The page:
Sunday, June 30, 2024

16690: SASKO Sandwich Stunt Feels Like Baloney.


Machine in South Africa is responsible for this SASKO campaign celebrating Freedom Day with a limited edition Freedom Loaf—which featured white and brown bread together, prompting people to make Freedom Sandwiches. Here’s the explanation:


Sandwiches have been made the same way throughout the years. It’s always brown on brown, white on white, rye on rye, wholewheat on wholewheat. It’s as if the Group Areas Act* and Immorality Act** were in effect for bread.


On Freedom Day (27 April) 2024, a day commemorating 30 years of democracy in the country, SASKO encouraged South Africans to challenge the norm and free their taste buds. How? By making and enjoying their sandwich using both white and brown slices (or any other kind of bread, for that matter). We revealed a limited edition Freedom Loaf. It got dropped off with influencers and these influencers made Freedom Sandwiches, sharing them on social, encouraging people to make their own. There were 45 pieces of influencer created content, thanks to the Freedom Loaf, helping to increase engagement with SASKO online by 529%. The earned PR was significant and the Freedom Loaf was so well-received, people voiced on social media how they wanted it to become a permanent feature of the SASKO bread range.


*The Group Areas Act: an apartheid era South African law that ensured there were designated areas for a specific race to live and no mixing was allowed with other races.


**The Immorality Act: an apartheid era South African law that made it illegal for whites and people of colour (brown/black) to be in relationships (intimate or otherwise).


Gee, no one thought to create a Nelson Mandeli…?


Saturday, June 29, 2024

16689: It Is Racism, It Is WTF BS.


Estimado in Spain is responsible for this anti-racist campaign for the Ministry of Equality that is explained as follows:


It Is Racism, is a campaign that aims to give voice to people who suffer racial discrimination more assiduously, showing situations of racism and seeking identification and solidarity with the victims.


01. The Challenge


Creation of a Social Awareness campaign against racism and racial discrimination.


With this action we seek to raise awareness towards a message that highlights the fact that many racist excuses are racism.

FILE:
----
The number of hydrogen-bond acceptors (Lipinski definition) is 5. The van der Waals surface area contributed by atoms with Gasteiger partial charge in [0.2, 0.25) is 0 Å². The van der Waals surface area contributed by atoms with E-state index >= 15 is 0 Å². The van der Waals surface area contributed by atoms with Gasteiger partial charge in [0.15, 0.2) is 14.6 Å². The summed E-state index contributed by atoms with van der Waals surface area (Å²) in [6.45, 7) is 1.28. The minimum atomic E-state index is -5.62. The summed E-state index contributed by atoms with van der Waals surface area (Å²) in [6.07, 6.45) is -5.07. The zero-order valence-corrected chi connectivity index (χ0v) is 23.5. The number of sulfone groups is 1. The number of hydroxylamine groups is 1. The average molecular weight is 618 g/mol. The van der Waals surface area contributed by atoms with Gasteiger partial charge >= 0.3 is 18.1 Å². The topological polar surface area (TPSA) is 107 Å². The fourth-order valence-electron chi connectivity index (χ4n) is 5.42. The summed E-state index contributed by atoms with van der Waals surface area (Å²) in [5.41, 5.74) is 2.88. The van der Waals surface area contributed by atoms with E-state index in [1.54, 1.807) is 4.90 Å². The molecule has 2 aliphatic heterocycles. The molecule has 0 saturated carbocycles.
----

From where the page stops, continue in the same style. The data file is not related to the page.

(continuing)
02. Strategy and idea


Creation of a campaign to disseminate and raise awareness about explicit and more normalized racism to society as a whole.


“I’m not racist, BUUUUUUUT....”, formed by different creative pieces, seeks to highlight what is really hidden behind every “but” and that in many occasions, it is nothing more than a racist attitude. A campaign that allows to label and make visible some attitudes that not all society has established as racism, but that can lead to a real racial discrimination based on the contempt of a person or group of people and that, consequently, means a real difference in treatment towards those who suffer it.
The campaign aims to make visible both situations of the act, empathizing with the victim and the aggressor’s excuse, through 5 different situations in the field of housing, education, health, commerce and employment.


In the process of creating the campaign, neurocommunication techniques have been applied in the agency’s own laboratory in conjunction with the Polytechnic University of Valencia. Applying this technique as a pre-test in the creation process, the campaign has been optimized to generate high attention and high interest and focused on provoking the emotions of contempt and anger, emotional activation necessary to get involved in the social cause. The result, measured with neurocommunication biometrics, corrected possible deviations from the objective, not detected in the usual pre-test, improving objectivity and creative effectiveness.


03. Execution


A real narrative that reflects everyday scenes, the campaign is an appeal to people who suffer from racism, as well as to society in general, to identify and report these situations to the existing service of assistance to victims of racial discrimination.


Don’t mean to be critical, BUUUUUUUT… the concept description demonstrates overthinking can lead to underwhelming nonsense.

Friday, June 28, 2024

16688: IPG – R/GA = WTF + BS.

Mediapsssst at MediaPost reported IPG is poised to prune R/GA from the White holding company. Not surprising, as the White digital agency has been experiencing online connection problems for quite some time.